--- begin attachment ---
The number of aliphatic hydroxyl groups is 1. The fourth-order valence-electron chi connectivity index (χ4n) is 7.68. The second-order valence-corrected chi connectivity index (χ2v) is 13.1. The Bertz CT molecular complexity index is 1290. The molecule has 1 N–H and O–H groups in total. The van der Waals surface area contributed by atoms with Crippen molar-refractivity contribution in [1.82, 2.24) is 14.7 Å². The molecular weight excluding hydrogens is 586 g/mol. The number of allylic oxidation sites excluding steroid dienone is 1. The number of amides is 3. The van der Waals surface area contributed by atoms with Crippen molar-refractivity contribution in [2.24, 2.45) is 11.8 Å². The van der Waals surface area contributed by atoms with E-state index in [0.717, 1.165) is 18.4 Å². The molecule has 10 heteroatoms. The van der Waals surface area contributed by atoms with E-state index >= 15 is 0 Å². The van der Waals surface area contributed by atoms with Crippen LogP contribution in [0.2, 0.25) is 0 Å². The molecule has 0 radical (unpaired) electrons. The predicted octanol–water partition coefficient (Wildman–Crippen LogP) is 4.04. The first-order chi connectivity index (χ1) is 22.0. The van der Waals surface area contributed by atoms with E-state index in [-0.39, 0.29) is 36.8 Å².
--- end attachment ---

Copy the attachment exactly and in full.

The number of aliphatic hydroxyl groups is 1. The fourth-order valence-electron chi connectivity index (χ4n) is 7.68. The second-order valence-corrected chi connectivity index (χ2v) is 13.1. The Bertz CT molecular complexity index is 1290. The molecule has 1 N–H and O–H groups in total. The van der Waals surface area contributed by atoms with Crippen molar-refractivity contribution in [1.82, 2.24) is 14.7 Å². The molecular weight excluding hydrogens is 586 g/mol. The number of allylic oxidation sites excluding steroid dienone is 1. The number of amides is 3. The van der Waals surface area contributed by atoms with Crippen molar-refractivity contribution in [2.24, 2.45) is 11.8 Å². The van der Waals surface area contributed by atoms with E-state index in [0.717, 1.165) is 18.4 Å². The molecule has 10 heteroatoms. The van der Waals surface area contributed by atoms with E-state index >= 15 is 0 Å². The van der Waals surface area contributed by atoms with Crippen LogP contribution in [0.2, 0.25) is 0 Å². The molecule has 0 radical (unpaired) electrons. The predicted octanol–water partition coefficient (Wildman–Crippen LogP) is 4.04. The first-order chi connectivity index (χ1) is 22.0. The van der Waals surface area contributed by atoms with E-state index in [-0.39, 0.29) is 36.8 Å².